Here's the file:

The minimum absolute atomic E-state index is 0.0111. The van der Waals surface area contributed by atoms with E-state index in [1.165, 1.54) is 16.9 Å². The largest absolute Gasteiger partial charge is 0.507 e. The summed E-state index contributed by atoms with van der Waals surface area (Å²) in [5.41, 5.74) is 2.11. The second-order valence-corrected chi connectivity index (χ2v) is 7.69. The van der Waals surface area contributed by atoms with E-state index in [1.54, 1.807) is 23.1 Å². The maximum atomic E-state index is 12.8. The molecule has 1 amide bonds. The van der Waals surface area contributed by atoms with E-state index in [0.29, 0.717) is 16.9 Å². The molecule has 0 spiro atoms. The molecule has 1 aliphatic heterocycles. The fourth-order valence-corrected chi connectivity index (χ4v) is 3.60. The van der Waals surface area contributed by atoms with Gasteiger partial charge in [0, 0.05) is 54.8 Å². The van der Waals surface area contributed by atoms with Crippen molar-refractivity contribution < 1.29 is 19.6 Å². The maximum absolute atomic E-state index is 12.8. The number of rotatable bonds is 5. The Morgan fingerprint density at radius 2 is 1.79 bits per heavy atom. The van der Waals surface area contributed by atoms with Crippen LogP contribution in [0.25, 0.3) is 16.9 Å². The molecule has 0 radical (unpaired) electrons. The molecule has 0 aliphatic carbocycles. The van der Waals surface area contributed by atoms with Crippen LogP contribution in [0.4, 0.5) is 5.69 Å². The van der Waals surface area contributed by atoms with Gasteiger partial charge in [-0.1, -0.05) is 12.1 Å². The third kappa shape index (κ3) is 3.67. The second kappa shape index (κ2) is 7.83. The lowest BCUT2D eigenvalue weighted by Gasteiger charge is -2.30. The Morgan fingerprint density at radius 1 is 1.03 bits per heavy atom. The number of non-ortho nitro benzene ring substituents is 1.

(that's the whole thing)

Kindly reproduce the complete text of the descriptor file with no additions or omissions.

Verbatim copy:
The minimum absolute atomic E-state index is 0.0111. The van der Waals surface area contributed by atoms with E-state index in [1.165, 1.54) is 16.9 Å². The largest absolute Gasteiger partial charge is 0.507 e. The summed E-state index contributed by atoms with van der Waals surface area (Å²) in [5.41, 5.74) is 2.11. The second-order valence-corrected chi connectivity index (χ2v) is 7.69. The van der Waals surface area contributed by atoms with E-state index in [1.54, 1.807) is 23.1 Å². The maximum atomic E-state index is 12.8. The molecule has 1 amide bonds. The van der Waals surface area contributed by atoms with E-state index in [0.29, 0.717) is 16.9 Å². The molecule has 0 spiro atoms. The molecule has 1 aliphatic heterocycles. The fourth-order valence-corrected chi connectivity index (χ4v) is 3.60. The van der Waals surface area contributed by atoms with Gasteiger partial charge in [0, 0.05) is 54.8 Å². The van der Waals surface area contributed by atoms with Crippen molar-refractivity contribution < 1.29 is 19.6 Å². The maximum absolute atomic E-state index is 12.8. The number of rotatable bonds is 5. The Morgan fingerprint density at radius 2 is 1.79 bits per heavy atom. The van der Waals surface area contributed by atoms with Crippen LogP contribution in [0.25, 0.3) is 16.9 Å². The molecule has 0 radical (unpaired) electrons. The molecule has 0 aliphatic carbocycles. The van der Waals surface area contributed by atoms with Crippen LogP contribution in [0.4, 0.5) is 5.69 Å². The van der Waals surface area contributed by atoms with Gasteiger partial charge in [-0.1, -0.05) is 12.1 Å². The third kappa shape index (κ3) is 3.67. The second kappa shape index (κ2) is 7.83. The lowest BCUT2D eigenvalue weighted by Gasteiger charge is -2.30. The Morgan fingerprint density at radius 1 is 1.03 bits per heavy atom. The number of non-ortho nitro benzene ring substituents is 1.